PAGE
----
Location of Panhala Fort
Panhala Fort is one of the largest forts in the Deccan Mountain Range in India, with a perimeter of 14 km and 110 lookout posts. It is 845 m (2,772 ft) above sea level. This fort is built on the Sahyadri Mountain Range, rising more than 400 metres above its surrounding plain. Numerous underground tunnels stretch out from underneath the fort, one of which is almost 1 km long.
Architecture of Bijapur Form
Most of the architecture is of the Bijapuri style with the peacock motif of the Bahmani Sultanate prominently visible on several structures. Some of the older bastions also have the lotus motif of Bhoja II. There are several monuments at the fort which are considered notable by the Archaeological Survey of India.
Fortification of Panhala Fort
The fortification of Panhala fort covers more than 7 kilomteres of fortifications, which define the approximately triangular zone of Panhala fort. The walls are protected for long sections by steep escarpments, reinforced by a parapet with slit holes. The remaining sections have 5-9 metro high ramparts without a parapet, strengthened by round bastions the most notable of which is Rajdindi.
Andhar Bavadi in Panhala Fort
Andhar Bavadi (Hidden Well) was formed to have an escape route and to save the life from the Mughal armies. This is a three-storey structure with winding staircases that conceal the well which was the main water source for Panhala fort. There are recesses in the wall so that soldiers can be permanently stationed. Several hidden escape routes in the Andhar Bavai lead outside the fort. With its own water source, living quarters and its own exit routes, likely this structure was designed like a fort within a fort with the intention of making it an emergency shelter in case the main fort fell.
Nayakini Sajja in Panhala Fort
Nayakini Sajja literally means "Courtesans' Terrace room". It stands on the east side of the fort close to the rampart. By 1886, it had become a complete wreck with only traces of ornamental work on the ceiling. This was used during the occupation of the fort by the Bahmani Sultanate as a Rang Mahal (residences for the ladies of the court).
Ambarkhana in Panhala Fort
Amberkhana is situated in the centre of Panhala Fort. There were the three granaries built in the Bijapuri style of architecture. They enabled Shivaji, the Mughal Emperor to withstand a 5 month siege by Siddhi Johar. It consists of three buildings called the Ganga, Yamuna and Saraswati Kothis.
Ganga Kothi in Panhala Fort
Ganga kothi was the largest with a capacity of 25,000 khandis (with one khandi being 650 lbs). It covers an area of 950 sq m and is 10.5 m high. The rice, nachni and warai were the major provisions stored. Stairs on both sides lead the top of the buildings. It has sixteen bays each with its own flat vault with a hole on top through which grains used to be passed. The eastern entrance has a domed chamber with a balcony and plasterwork of the Bijapuri style.
Dharma Kothi in Panhala Fort
Dharma Kothi was an additional granary next to the three granaries that constituted the Amber Khana. It was a stone building 55 feet by 48 feet by 35 feet high. This has an entrance and a staircase that leads to the terrace. The grain was distributed from here to the needy.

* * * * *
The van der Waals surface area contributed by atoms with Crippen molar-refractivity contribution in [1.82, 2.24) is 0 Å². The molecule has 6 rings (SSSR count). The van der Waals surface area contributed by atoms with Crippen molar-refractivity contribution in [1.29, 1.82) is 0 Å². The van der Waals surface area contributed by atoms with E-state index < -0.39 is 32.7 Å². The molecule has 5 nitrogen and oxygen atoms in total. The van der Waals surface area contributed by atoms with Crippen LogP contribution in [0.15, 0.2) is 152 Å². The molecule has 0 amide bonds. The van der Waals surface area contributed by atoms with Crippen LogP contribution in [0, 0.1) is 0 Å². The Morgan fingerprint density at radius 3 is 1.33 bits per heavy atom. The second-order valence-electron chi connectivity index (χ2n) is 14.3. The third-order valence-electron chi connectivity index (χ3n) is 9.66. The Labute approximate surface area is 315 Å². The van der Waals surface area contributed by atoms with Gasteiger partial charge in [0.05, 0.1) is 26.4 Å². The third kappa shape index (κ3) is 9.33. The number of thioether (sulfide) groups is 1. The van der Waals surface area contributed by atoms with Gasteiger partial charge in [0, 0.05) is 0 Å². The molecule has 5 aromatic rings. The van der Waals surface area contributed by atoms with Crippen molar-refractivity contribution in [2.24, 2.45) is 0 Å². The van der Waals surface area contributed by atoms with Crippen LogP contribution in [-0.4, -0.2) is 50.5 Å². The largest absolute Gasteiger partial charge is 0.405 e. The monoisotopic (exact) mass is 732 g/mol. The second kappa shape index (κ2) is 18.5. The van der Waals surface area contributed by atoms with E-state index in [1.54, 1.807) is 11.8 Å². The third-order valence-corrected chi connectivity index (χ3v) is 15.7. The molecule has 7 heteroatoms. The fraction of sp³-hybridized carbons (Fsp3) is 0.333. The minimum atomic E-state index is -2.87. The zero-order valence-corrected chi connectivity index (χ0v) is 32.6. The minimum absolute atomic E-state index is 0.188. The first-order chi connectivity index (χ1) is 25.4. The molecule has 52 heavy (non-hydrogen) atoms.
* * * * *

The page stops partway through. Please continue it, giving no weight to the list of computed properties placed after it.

Sajja Kothi in Panhala Fort
Sajja Kothi is a one-storey structure that was built by Ibrahim Adil Shah in 1500 AD. It is also built in the Bijapuri style. Sajja Kothi was constructed as a viewing pavilion looking over the valley below. The domed upper chambers have faceted pendentives with the balconies hanging over the ramparts of the fort. This is where Shivaji imprisoned his son, Sambhaji, when he threatened to defect Aurangzeb.
Teen Darwaza in Panhala Fort
Teen Darwaza was one of the three double gateways of the fort - the others being the Char Darwaja and Wagh Darwaja. The Char Darwaza was destroyed during the British siege. Teen Darwaja gate which is the main entrance to the fort is located north of the Andhar Bavai on the west side of the fort.
Double Gate in Panhala Fort
Double gate in Panhala Fort with a court lies in between that has arcades. The outer gate has an ornate chamber on top with decorated eaves. The inner gate from the court is highly decorated with the lintel having finely carved motifs, including one of Lord Ganesha. The latter has been placed by the Maratha Empire of India during their occupation of the fort.
Persian inscriptions in Panhala Fort
There are three Persian inscriptions, one on top and one each on either side. All three declare that the gate "was built in the reign of Ibrahim Adil Shah I by Malik Daud Aki son of Minister Ahmed" in 1534 CE.
Wagh Darwaza in Panhala Fort
This was another entrance to the fort. It was designed to elude invaders such that they would get trapped into a small courtyard and could then be easily neutralized. It has an elaborate Ganesh motif at the entrance.
Rajdindi Bastion in Panhala Fort
Rajdindi bastion in Panhala Fort was one of the hidden exits of the fort to be used in times of an emergency. It was used by Shivaji to escape to Vishalgadh during the battle of Pavan Khind. Rajdindi is still intact.
Temples in Panhala Fort
There are temples devoted to Sambhaji II, Someshwar and Ambabai in addition to the Mahakali temple. Ambabai temple is very old and it was here that Shivaji would make offerings before embarking on major expeditions. The mausoleum of Jijabai lies opposite to that of her husband, Sambhaji II. Ramchandra Pant Amatya (who wrote Adnyapatra, a treatise on Maratha policy) was the youngest minister in Shivaji's fort. He died at Panhala fort and a mausoleum was erected here for him and his wife. The mausoleums were covered with rubble till 1941 and till 1999 had not undergone any restoration work. Also a mausoleum to Moropant an 18th-century Marathi poet who wrote poetry in the adjacent Parashar caves can be seen. A shrine to a Muslim saint Sadhoba is also present.